You need a town to support this adventuring to be truly effective. Having walls and defenses to keep the items you’ve won from the wilderness is a must. Those trophies you bring back raise the prestige of your town, beyond just goblin tokens or varanus skins. Perhaps even into… Tier 3 or 4
seems to me there are two main ideas at odds here, much like rimworld
on the one hand some players want the starting location to be the focus of game play.
-base building mode
random trades and events and passerby come to your portion of the world and you still have maybe 2 or 3 biomes max and seasons.
the downside is the work to be put into the AI interactions and seasons
on the other hand people want the option to explore and be able to throw away a base if you find a location you like better.
you have to find your own adventure, less AI traveling around the map discover everything yourself, more biomes
the downside is world generation, figuring out where to spawn things so that they are appropriate for your current state in the game, and some items, tools and vehicles to help with the distance in late game
I doubt someone seriously considers second option. Having the ability to move if you find a better place later is good, but having the ability to move constantly, in my opinion, goes against the spirit of SH. Unless there is a whole race that lives from this concept (a nomadic tribe), but even that
- Involves lots of work that is not reusable for other races
- Goes against the current state where “you are settlers, goblins/orcs are nomads”
I would rephrase it as “turtle base building” and “expanding”. The former including building a single huge powerful settlement, the latter involving constructing a network of settlements (a kingdom/empire).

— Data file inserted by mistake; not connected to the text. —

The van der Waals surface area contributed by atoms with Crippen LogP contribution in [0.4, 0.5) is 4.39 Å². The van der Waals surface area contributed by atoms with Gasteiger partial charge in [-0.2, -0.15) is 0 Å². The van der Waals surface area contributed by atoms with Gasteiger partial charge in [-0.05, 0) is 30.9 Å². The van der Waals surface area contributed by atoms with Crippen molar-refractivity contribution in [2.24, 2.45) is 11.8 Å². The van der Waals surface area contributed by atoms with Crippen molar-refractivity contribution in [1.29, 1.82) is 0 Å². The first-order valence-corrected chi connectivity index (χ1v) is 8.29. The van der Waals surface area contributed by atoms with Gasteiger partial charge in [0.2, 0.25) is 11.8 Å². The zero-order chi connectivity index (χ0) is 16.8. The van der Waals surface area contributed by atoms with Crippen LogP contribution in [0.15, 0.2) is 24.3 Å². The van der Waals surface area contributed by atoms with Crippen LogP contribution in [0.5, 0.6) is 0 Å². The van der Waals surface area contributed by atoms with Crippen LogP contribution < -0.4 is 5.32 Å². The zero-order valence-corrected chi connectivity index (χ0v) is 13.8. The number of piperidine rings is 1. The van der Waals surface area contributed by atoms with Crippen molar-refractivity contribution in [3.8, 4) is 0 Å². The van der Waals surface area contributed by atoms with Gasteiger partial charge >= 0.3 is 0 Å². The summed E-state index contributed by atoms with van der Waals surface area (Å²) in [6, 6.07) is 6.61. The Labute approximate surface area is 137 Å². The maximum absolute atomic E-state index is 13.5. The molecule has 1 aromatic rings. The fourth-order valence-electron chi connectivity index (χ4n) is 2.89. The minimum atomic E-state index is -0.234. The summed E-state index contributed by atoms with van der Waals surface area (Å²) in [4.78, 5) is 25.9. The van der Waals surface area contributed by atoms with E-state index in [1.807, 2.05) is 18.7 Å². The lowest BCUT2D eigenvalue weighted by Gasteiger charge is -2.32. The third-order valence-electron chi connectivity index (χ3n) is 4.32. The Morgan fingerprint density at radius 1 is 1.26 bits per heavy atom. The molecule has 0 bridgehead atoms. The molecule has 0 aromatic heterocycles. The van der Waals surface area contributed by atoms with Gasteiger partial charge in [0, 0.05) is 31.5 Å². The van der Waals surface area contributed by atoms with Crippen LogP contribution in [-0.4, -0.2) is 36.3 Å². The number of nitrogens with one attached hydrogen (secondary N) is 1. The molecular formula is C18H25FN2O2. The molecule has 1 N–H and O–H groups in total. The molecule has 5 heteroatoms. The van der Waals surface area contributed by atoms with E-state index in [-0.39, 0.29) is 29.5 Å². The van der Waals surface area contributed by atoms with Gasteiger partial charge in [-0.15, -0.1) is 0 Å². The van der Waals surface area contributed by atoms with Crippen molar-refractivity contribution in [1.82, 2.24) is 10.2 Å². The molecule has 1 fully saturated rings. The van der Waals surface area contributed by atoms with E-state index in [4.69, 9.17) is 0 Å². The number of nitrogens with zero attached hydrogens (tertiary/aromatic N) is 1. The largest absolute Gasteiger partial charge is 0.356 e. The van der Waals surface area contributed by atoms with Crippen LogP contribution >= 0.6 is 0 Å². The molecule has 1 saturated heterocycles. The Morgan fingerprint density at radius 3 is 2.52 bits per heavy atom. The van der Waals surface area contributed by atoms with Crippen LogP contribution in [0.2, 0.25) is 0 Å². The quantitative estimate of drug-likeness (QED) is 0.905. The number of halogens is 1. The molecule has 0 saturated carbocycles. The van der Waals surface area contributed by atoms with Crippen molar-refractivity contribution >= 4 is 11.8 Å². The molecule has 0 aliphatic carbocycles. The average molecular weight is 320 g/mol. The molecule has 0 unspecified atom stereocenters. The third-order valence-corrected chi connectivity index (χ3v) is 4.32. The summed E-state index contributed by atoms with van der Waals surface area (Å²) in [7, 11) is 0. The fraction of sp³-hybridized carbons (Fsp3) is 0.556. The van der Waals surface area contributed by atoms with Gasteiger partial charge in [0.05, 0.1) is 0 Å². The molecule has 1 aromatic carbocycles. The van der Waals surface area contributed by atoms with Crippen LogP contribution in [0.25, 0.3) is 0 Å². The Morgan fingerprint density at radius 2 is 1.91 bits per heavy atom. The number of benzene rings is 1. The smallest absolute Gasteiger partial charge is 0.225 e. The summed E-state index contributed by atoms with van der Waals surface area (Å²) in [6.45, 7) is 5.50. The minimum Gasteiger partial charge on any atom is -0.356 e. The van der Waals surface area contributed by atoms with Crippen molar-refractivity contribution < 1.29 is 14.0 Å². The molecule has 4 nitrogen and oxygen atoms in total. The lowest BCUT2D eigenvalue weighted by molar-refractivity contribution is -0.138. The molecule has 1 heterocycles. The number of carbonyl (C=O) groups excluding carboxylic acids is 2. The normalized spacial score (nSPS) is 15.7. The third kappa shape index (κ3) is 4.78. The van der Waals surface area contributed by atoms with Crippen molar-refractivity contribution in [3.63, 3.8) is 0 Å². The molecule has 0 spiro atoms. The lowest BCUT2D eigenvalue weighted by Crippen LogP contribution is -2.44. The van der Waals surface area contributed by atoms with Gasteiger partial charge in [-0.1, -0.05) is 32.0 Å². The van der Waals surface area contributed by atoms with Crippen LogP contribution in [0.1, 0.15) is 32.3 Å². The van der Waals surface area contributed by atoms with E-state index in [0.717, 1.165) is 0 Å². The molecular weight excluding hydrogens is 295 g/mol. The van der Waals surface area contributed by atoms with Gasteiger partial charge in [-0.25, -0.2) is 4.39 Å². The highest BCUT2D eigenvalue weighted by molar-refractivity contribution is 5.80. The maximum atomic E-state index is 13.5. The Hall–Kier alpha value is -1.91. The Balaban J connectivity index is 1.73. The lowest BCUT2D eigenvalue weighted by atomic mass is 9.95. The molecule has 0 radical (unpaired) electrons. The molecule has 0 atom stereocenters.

Both can support adventuring parties if required, although the ways to do so can be different. I wholeheartedly support a suggestion about preparing rations and equipment for the organized adventuring group by @Gaddiel - this solution would look nice for a “central city” setup. The second option, with small outposts for rest and roads between them (@YetiChow) would look good for a “distributed” kingdom - controlling these outposts, however, presents certain serious challenges - you can’t do it as effectively as you do it with a single town, so maybe they should be handled “automatically” via some kind of a “mayor” system.
Overall, yes, building such an adventuring system involves a lot of preparation in form of constructing core frameworks.
Sad to hear @sdee will be away, looking forward to hearing from her again. I know I’ll miss these DTs
to me its about having the option to do so. which as I said would require a wagon or something to store your items in allow you to travel around with them or convert all your assets to gold and just buy what you need from traders. the option is entirely the players. if I found a biome I like better or I found a trading outpost I may want to move my base closer to it or farther away from enemy camps, so I would like to pick up the town flag and place it in a new location